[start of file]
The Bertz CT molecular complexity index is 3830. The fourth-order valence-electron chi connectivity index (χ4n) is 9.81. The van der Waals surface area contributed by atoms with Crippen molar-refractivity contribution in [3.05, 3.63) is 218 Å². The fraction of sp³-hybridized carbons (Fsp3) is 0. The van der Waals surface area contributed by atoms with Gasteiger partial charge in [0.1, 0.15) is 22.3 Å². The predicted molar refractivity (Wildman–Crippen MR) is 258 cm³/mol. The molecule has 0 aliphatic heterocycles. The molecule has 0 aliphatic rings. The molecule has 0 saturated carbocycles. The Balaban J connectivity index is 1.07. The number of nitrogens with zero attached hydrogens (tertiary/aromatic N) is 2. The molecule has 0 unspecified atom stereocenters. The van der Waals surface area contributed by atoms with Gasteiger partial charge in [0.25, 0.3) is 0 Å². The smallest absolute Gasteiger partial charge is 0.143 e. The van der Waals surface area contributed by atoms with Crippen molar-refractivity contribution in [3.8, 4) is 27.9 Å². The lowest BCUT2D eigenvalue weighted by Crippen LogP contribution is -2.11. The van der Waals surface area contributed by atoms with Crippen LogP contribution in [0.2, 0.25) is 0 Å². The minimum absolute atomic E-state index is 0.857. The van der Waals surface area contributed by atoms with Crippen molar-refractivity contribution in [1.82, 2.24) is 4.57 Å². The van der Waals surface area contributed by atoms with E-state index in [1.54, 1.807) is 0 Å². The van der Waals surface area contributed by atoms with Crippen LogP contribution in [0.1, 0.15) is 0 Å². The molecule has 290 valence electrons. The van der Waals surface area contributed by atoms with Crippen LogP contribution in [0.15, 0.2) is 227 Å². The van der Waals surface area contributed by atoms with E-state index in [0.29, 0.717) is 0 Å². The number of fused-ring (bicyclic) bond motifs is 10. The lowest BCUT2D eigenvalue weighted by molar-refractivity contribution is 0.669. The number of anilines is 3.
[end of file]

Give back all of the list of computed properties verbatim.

The Bertz CT molecular complexity index is 3830. The fourth-order valence-electron chi connectivity index (χ4n) is 9.81. The van der Waals surface area contributed by atoms with Crippen molar-refractivity contribution in [3.05, 3.63) is 218 Å². The fraction of sp³-hybridized carbons (Fsp3) is 0. The van der Waals surface area contributed by atoms with Gasteiger partial charge in [0.1, 0.15) is 22.3 Å². The predicted molar refractivity (Wildman–Crippen MR) is 258 cm³/mol. The molecule has 0 aliphatic heterocycles. The molecule has 0 aliphatic rings. The molecule has 0 saturated carbocycles. The Balaban J connectivity index is 1.07. The number of nitrogens with zero attached hydrogens (tertiary/aromatic N) is 2. The molecule has 0 unspecified atom stereocenters. The van der Waals surface area contributed by atoms with Gasteiger partial charge in [0.25, 0.3) is 0 Å². The smallest absolute Gasteiger partial charge is 0.143 e. The van der Waals surface area contributed by atoms with Crippen molar-refractivity contribution in [3.8, 4) is 27.9 Å². The lowest BCUT2D eigenvalue weighted by Crippen LogP contribution is -2.11. The van der Waals surface area contributed by atoms with Crippen LogP contribution in [0.2, 0.25) is 0 Å². The minimum absolute atomic E-state index is 0.857. The van der Waals surface area contributed by atoms with Crippen molar-refractivity contribution in [1.82, 2.24) is 4.57 Å². The van der Waals surface area contributed by atoms with E-state index in [1.54, 1.807) is 0 Å². The van der Waals surface area contributed by atoms with Crippen LogP contribution in [0.1, 0.15) is 0 Å². The molecule has 290 valence electrons. The van der Waals surface area contributed by atoms with Crippen LogP contribution in [0.15, 0.2) is 227 Å². The van der Waals surface area contributed by atoms with E-state index in [0.29, 0.717) is 0 Å². The number of fused-ring (bicyclic) bond motifs is 10. The lowest BCUT2D eigenvalue weighted by molar-refractivity contribution is 0.669. The number of anilines is 3.